My marital status is such that I have no opinion on the wisdom of being quick to swipe left on Tinder. But my professional experience suggests to me that a high degree of comfort with the leftward swipe can be an investor’s best friend.
This does not mean you should limit your due diligence on a stock to a matter of nano-seconds. Carelessness is most definitely NOT a virtue. I think that’s something about which every investor can agree. The issue is whether obsession is a virtue. It’s not.
In the world of classrooms, we often find companies with talented management, talented employees, great products or services, sustainable competitive advantages, strong balance sheets, great prospects and shares with reasonable valuations. On the other side of the coin, we find the buggy-whip producing corporate dumpster fires. In the real world, we rarely, if ever, see either extreme. The companies we evaluate and in which we invest tend to always be a blend of pros and cons. That means we’re always looking at contradictions and eventually, acting, not on the basis or an obvious signal but based on a weight-of-the-evidence approach.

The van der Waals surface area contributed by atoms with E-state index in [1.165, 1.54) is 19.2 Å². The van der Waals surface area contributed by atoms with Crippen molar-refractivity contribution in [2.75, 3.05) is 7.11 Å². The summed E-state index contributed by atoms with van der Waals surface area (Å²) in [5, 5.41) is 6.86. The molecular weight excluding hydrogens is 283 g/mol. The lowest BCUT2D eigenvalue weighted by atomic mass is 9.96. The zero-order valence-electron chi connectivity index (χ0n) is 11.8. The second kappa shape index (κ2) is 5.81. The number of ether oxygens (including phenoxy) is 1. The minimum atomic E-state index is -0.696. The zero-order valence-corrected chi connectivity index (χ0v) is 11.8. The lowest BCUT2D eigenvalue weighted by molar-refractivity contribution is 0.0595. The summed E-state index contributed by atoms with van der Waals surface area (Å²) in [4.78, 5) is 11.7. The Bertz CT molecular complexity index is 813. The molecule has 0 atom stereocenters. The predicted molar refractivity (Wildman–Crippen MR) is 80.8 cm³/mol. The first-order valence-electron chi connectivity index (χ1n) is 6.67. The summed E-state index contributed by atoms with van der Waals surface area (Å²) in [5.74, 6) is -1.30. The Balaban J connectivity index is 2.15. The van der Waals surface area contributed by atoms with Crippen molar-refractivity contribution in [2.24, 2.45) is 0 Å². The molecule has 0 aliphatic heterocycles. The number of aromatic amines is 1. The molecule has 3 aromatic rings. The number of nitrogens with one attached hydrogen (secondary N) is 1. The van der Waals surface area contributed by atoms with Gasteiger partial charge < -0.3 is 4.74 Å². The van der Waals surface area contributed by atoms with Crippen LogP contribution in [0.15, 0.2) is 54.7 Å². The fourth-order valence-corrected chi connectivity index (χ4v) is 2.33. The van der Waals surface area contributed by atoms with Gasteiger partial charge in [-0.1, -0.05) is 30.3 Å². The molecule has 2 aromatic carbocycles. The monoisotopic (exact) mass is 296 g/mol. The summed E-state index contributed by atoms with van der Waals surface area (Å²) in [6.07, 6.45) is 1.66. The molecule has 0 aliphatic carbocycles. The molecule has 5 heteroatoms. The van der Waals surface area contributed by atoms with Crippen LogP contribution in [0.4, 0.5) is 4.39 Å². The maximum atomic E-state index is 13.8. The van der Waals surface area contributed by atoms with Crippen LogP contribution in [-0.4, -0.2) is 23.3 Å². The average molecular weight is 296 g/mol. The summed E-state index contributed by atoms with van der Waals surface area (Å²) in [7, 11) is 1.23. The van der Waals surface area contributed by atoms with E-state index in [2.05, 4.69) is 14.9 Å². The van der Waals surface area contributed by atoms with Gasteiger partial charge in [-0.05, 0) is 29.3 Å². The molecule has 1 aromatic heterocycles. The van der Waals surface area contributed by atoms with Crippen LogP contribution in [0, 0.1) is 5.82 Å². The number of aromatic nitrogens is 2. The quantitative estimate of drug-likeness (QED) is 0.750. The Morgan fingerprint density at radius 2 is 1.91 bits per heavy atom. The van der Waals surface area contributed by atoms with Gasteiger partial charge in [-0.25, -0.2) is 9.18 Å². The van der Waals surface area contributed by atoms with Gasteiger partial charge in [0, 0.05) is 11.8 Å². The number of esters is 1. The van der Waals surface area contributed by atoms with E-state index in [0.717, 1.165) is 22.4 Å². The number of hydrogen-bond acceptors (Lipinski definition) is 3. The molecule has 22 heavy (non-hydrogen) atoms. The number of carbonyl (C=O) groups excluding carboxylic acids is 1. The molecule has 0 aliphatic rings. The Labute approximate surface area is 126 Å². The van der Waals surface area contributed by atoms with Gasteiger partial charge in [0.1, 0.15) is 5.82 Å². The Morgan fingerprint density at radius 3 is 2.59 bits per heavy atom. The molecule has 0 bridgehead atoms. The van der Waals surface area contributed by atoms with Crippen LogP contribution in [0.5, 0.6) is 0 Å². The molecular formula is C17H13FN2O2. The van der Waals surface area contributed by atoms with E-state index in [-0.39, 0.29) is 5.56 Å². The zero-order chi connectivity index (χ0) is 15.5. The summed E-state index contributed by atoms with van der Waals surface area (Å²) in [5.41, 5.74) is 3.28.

© Can Stock Photo / focalpoint
Any investor can act and succeed when the weight of evidence is heavily tilted to one side. The truly talented investors are those who can cope with ambiguity. And when we’re in this position, there are two possible responses:
- Prioritize – Assign different degrees of importance (quants would say “weights” or”factor loadings”) to different items and thusly convert a middle-of-the-road answer to one that is more clear-cut